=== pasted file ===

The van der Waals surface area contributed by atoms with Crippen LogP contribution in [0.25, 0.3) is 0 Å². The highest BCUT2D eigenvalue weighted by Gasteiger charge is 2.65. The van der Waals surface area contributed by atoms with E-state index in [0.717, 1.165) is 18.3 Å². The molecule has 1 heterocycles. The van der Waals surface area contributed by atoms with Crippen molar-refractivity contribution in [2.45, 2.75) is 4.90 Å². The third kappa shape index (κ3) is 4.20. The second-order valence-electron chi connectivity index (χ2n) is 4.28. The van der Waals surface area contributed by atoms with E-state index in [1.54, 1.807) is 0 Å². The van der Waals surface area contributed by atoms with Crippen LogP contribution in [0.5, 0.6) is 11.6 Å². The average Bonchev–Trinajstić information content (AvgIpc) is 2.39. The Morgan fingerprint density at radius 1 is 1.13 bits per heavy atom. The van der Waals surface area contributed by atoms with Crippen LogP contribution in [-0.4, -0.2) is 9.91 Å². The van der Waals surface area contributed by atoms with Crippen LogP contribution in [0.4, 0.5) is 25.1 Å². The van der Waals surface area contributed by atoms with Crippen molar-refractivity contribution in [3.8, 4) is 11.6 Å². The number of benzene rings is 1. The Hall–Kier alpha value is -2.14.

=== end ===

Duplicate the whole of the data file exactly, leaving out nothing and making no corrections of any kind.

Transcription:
The van der Waals surface area contributed by atoms with Crippen LogP contribution in [0.25, 0.3) is 0 Å². The highest BCUT2D eigenvalue weighted by Gasteiger charge is 2.65. The van der Waals surface area contributed by atoms with E-state index in [0.717, 1.165) is 18.3 Å². The molecule has 1 heterocycles. The van der Waals surface area contributed by atoms with Crippen molar-refractivity contribution in [2.45, 2.75) is 4.90 Å². The third kappa shape index (κ3) is 4.20. The second-order valence-electron chi connectivity index (χ2n) is 4.28. The van der Waals surface area contributed by atoms with E-state index in [1.54, 1.807) is 0 Å². The van der Waals surface area contributed by atoms with Crippen LogP contribution in [0.5, 0.6) is 11.6 Å². The average Bonchev–Trinajstić information content (AvgIpc) is 2.39. The Morgan fingerprint density at radius 1 is 1.13 bits per heavy atom. The van der Waals surface area contributed by atoms with Crippen LogP contribution in [-0.4, -0.2) is 9.91 Å². The van der Waals surface area contributed by atoms with Crippen LogP contribution in [0.4, 0.5) is 25.1 Å². The van der Waals surface area contributed by atoms with Crippen molar-refractivity contribution in [3.8, 4) is 11.6 Å². The number of benzene rings is 1. The Hall–Kier alpha value is -2.14.